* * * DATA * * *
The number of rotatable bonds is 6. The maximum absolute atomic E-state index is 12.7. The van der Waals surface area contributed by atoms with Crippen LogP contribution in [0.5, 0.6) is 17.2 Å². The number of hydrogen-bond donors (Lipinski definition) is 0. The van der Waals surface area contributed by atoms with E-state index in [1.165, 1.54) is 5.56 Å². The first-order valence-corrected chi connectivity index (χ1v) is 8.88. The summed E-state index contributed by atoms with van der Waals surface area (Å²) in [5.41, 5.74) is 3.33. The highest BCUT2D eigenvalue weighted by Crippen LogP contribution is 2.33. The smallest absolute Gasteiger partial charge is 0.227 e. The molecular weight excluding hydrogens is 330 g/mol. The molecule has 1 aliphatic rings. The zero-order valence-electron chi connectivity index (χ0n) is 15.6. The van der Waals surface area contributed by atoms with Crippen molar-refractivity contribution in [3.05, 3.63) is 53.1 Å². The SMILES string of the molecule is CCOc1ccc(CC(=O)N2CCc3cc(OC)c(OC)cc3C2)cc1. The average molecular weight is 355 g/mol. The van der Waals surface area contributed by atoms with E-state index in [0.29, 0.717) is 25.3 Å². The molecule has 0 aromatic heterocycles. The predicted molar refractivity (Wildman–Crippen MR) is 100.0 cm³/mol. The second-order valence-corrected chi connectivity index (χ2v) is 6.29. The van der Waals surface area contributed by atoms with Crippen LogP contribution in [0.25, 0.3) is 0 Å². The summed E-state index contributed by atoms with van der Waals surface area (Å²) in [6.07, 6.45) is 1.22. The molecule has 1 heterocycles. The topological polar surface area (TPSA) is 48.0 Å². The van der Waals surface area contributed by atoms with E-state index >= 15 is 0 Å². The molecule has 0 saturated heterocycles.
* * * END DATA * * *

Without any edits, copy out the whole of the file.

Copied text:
The number of rotatable bonds is 6. The maximum absolute atomic E-state index is 12.7. The van der Waals surface area contributed by atoms with Crippen LogP contribution in [0.5, 0.6) is 17.2 Å². The number of hydrogen-bond donors (Lipinski definition) is 0. The van der Waals surface area contributed by atoms with E-state index in [1.165, 1.54) is 5.56 Å². The first-order valence-corrected chi connectivity index (χ1v) is 8.88. The summed E-state index contributed by atoms with van der Waals surface area (Å²) in [5.41, 5.74) is 3.33. The highest BCUT2D eigenvalue weighted by Crippen LogP contribution is 2.33. The smallest absolute Gasteiger partial charge is 0.227 e. The molecular weight excluding hydrogens is 330 g/mol. The molecule has 1 aliphatic rings. The zero-order valence-electron chi connectivity index (χ0n) is 15.6. The van der Waals surface area contributed by atoms with Crippen molar-refractivity contribution in [3.05, 3.63) is 53.1 Å². The SMILES string of the molecule is CCOc1ccc(CC(=O)N2CCc3cc(OC)c(OC)cc3C2)cc1. The average molecular weight is 355 g/mol. The van der Waals surface area contributed by atoms with E-state index in [0.29, 0.717) is 25.3 Å². The molecule has 0 aromatic heterocycles. The predicted molar refractivity (Wildman–Crippen MR) is 100.0 cm³/mol. The second-order valence-corrected chi connectivity index (χ2v) is 6.29. The van der Waals surface area contributed by atoms with Crippen LogP contribution in [0.25, 0.3) is 0 Å². The summed E-state index contributed by atoms with van der Waals surface area (Å²) in [6.07, 6.45) is 1.22. The molecule has 1 heterocycles. The topological polar surface area (TPSA) is 48.0 Å². The van der Waals surface area contributed by atoms with E-state index >= 15 is 0 Å². The molecule has 0 saturated heterocycles.